Alan D. Romberg Comments on the Diaoyutai/ Senkaku Islands Dispute

October 02, 2012

By Alan D. Romberg - Tensions have flared on both sides of the East China Sea, since the Japanese central government announced its purchase of the Diaoyutai/Senkaku Islands in early September.  Stimson's Distinguished Fellow, Alan D. Romberg, weighed in on the contentious issue and provided the following commentary:

"While the anti-Japanese demonstrations in China have subsided over the past two weeks, and both governments want to avoid escalation, Sino-Japanese relations remain tense and show no sign of improving. Moreover, as the Coast Guard-escorted flotilla of Taiwan fishing boats that came within about 3 miles of the islands shows, this involves Taipei as well. (Beijing seeks to project a common "Chinese" position on this issue, but Ma Ying-jeou has rejected such collaboration; indeed, one of Ma's purposes is to obtain a separate and equal seat at the table as these issues-and those in the South China Sea-are addressed.) All concerned say history is on their side and that sovereignty is "indisputably" theirs; Tokyo's denial that there is a territorial dispute has especially angered the PRC and Taiwan.

Prime Minister Noda insists his action was not intended to change the "status quo" but that he had no better alternative than to buy the islands in order to preclude purchase by Tokyo Governor Shintaro Ishihara, well-known for his anti-China sentiments, who would likely have taken even more provocative steps such as construction of a pier and lighthouse on the islands.  However, Beijing rejects this claim, even arguing there was a political conspiracy between Noda and Ishihara. 

Although the situation remains volatile, all sides can take steps to help restore a reasonable equilibrium.  Tokyo could reiterate public assurances that it is not going to build any structures or allow any landings on the islands, and that it will strictly enforce these rules. Crucially, Japan could also say that, while its claim is absolute, it recognizes that others disagree with this position.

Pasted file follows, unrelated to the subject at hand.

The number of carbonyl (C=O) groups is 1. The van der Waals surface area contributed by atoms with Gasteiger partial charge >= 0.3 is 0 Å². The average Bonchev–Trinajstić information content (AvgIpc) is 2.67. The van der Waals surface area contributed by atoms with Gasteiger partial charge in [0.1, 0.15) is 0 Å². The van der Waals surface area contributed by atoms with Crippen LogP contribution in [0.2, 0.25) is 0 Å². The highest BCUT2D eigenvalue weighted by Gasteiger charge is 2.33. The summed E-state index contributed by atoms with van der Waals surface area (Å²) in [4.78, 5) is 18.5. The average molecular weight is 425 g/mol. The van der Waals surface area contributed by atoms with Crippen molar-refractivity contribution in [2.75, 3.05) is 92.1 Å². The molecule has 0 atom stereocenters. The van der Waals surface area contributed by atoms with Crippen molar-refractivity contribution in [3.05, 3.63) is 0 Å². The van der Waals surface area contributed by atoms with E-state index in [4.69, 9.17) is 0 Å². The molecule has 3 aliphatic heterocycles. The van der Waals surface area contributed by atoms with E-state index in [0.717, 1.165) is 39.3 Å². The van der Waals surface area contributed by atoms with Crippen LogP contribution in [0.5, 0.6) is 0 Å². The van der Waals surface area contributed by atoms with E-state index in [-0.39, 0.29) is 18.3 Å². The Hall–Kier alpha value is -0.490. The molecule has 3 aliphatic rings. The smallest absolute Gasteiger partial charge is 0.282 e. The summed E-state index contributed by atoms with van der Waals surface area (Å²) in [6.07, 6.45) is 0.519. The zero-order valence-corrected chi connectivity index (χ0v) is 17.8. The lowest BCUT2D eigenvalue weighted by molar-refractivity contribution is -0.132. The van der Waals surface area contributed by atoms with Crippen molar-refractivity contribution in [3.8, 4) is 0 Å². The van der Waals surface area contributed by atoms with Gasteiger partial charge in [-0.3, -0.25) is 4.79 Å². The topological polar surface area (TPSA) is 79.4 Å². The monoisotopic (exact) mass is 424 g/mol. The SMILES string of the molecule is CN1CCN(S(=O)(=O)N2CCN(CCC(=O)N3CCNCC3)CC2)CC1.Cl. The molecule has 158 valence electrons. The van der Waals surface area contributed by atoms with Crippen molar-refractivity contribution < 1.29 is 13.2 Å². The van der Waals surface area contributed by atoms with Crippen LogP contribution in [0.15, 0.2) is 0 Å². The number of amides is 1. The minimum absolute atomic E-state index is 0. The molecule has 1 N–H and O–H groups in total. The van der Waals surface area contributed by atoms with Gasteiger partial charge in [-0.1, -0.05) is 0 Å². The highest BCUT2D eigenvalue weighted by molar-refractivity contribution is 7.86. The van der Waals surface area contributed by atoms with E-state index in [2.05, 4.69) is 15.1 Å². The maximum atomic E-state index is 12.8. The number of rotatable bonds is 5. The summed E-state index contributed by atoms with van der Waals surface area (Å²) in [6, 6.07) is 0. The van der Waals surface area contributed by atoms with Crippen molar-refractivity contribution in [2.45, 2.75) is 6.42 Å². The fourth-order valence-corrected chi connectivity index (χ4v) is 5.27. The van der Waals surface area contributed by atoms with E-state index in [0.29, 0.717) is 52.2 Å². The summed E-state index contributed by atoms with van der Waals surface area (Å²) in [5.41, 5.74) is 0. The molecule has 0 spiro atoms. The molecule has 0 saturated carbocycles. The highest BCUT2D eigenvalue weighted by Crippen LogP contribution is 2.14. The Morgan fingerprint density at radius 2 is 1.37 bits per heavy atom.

Beijing and Taipei could then dismiss Noda's purchase as irrelevant political theater. To avoid potential clashes, Beijing would need to reverse its recent decision to "regularly patrol" waters around the islands.

While the underlying sovereignty issue will not be resolved anytime soon, Tokyo and Taipei need to work towards finalizing a fishery agreement like the one Japan has with Beijing allowing Mainland fishermen to operate in the Japanese EEZ.  Tokyo has agreed to renew fishery negotiations with Taipei (suspended since 2009), but this is not expected to occur for a while.  Although Ma Ying-jeou has called for Japan to acknowledge that a dispute exists, expediting conclusion of a fisheries agreement would help management of the controversy in Taiwan."

Photo Credit: National Land Image Information (Color Aerial Photographs), Ministry of Land, Infrastructure, Transport and Tourism of Japan,

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